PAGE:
Review: Australia

Promotional Poster for AUSTRALIA which is reminiscent to the American film, Gone With The Wind.

Passionate Yet Uninfluenced

Australia (PG-13)

Director: Baz Luhrmann

Cast: Hugh Jackman, Nicole Kidman and David Wenham

Genre: They call it epic romance film. I call it war infused drover romance drama; probably the birth of a new genre.

Rating: **

Baz Luhrmann’s so-called epic romance film, Australia, does have a lot to offer to the souls which have been tainted by Titanic and Pearl Harbor; the films which have tragedy and romance intertwined. However, Australia ends on a peaceful and Happy Ending tone. But, what makes it so special? It uses huge amount of special effects to recreate the Darwin Harbor in the 1940s. Australia may be controversial for those scenes involving the aboriginal tribes, but, it sticks to the core of filmmaking rather than Aussie Exploitation.

Personally, we’ve seen romance films where the lady is rich and beautiful and has not tasted the harsh part of life and the lad is quite her opposite – tough and daring. It is the lad who shows the lady on what life is. And then they get together on those countless sexual sessions which may extend for months and then, they break up over what they call a ‘complex’ issue and finally get back again after agreeing on it which evidently happens after a long journey what filmmakers love calling ‘rediscovering life’.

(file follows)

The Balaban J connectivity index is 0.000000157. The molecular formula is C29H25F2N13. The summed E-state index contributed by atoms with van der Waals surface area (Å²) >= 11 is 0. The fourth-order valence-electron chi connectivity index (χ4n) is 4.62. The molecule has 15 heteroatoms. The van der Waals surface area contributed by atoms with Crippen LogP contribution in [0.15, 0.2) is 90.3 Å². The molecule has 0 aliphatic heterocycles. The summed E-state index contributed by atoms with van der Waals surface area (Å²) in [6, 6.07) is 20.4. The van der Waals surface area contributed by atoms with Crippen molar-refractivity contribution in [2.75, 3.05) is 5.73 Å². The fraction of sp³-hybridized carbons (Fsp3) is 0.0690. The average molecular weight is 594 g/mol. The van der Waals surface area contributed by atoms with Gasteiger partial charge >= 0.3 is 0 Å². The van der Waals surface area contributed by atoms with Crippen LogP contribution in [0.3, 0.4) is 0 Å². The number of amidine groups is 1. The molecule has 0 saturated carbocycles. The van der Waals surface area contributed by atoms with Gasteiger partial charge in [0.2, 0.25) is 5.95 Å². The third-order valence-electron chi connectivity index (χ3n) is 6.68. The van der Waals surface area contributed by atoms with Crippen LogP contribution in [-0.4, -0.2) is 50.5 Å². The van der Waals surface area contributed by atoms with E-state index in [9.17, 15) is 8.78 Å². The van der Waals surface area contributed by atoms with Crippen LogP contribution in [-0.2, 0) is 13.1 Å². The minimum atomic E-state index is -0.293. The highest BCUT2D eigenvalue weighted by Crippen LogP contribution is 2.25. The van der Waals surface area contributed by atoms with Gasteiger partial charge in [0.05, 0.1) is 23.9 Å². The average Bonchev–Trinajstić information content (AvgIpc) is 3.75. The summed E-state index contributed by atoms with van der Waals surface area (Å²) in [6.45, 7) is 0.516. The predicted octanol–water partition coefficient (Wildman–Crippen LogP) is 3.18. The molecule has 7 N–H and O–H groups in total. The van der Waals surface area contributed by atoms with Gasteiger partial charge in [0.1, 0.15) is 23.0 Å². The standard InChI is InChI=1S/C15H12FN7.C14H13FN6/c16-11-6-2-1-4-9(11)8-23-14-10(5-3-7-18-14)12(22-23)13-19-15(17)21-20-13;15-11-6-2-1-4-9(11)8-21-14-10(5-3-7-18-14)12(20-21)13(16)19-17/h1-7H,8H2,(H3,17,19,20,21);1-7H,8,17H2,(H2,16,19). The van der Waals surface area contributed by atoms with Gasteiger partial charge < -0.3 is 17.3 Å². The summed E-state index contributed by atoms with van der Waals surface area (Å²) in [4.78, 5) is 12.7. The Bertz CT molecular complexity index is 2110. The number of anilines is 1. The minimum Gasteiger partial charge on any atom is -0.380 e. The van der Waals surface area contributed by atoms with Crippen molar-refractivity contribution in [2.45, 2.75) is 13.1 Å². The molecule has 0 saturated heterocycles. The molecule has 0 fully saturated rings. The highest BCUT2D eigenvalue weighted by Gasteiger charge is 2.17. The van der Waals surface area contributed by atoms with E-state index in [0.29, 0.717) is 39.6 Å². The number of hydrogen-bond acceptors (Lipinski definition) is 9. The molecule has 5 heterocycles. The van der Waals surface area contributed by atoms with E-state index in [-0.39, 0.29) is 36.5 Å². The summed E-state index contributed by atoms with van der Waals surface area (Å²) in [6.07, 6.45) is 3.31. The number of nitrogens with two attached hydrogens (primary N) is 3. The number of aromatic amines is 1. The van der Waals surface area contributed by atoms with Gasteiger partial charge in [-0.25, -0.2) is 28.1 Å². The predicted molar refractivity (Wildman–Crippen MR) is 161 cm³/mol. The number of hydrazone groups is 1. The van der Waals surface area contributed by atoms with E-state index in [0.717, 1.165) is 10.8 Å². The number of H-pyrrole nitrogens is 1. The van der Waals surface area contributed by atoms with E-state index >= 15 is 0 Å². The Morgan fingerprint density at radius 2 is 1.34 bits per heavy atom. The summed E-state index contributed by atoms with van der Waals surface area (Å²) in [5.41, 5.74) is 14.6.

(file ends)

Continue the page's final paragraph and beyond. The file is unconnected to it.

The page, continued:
Filmmaking has its own rules: (1) Lads are experienced while ladies aren’t. So, the lads teach the ladies and in the process, romance them. (2) Their break up always happens when they fight over (a) family or (b) child adoption or (c) marriage.  (3) There may be many villains but the arch rival always dies and that too in the end. (4) The person who is in charge of changing the hearts of the lad and the lady always uses repetitive dialogues. (5) This person is certainly not related to them in anyway.

Well, Australia has bended a few of them. It works its way through the rough patches of the island continent. Especially when the scenes of the cattle droving happen, we have partial aerial shots and partial CGI creations. Respective of the characters, we have to worry about the length of the movie. 160 minutes isn’t easy watching nowadays. It’s tough to sit in a chair and watch a movie in which the entertainment quota is quite less. Films like Godfather Part II ran for 200 minutes. But, it’s Godfather! You depend on a star-studded cast and you got your deal. Australia doesn’t have a recognized cast. Nicole Kidman was easy and so was Hugh Jackman. There is also David Wenham who acted in other historic films such as 300, Van Helsing and Lord of The Rings trilogy.

Australian Film Industry (should I call it Aullywood) clearly sees a bridge in between filmmaking and content. Australia (the film) is made up of racism and probably, delirium. Australia’s (the continent) beauty has been rightly shown by Luhrmann. So, Australia sticks to its genre as epic romance film rather than war infused romance drama. Well, if droving were to be a film genre, Australia would be an example. But, are we forgetting the movies from Southern USA. There are quite a lot of droving scenes in them too.

But I wonder, is this the Australian version of Gone With The Wind? Are we seeing Scarlett O’Hara and Rhett Butler’s Australian forms – Lady Sarah Ashley and The Drover? Well, that’s his profession and not the name. The name is never mentioned in the movie.

Australia is a mammoth film. It’s Luhrmann’s passionate dream that however tends to bore your heart which yearns for the need of entertainment.


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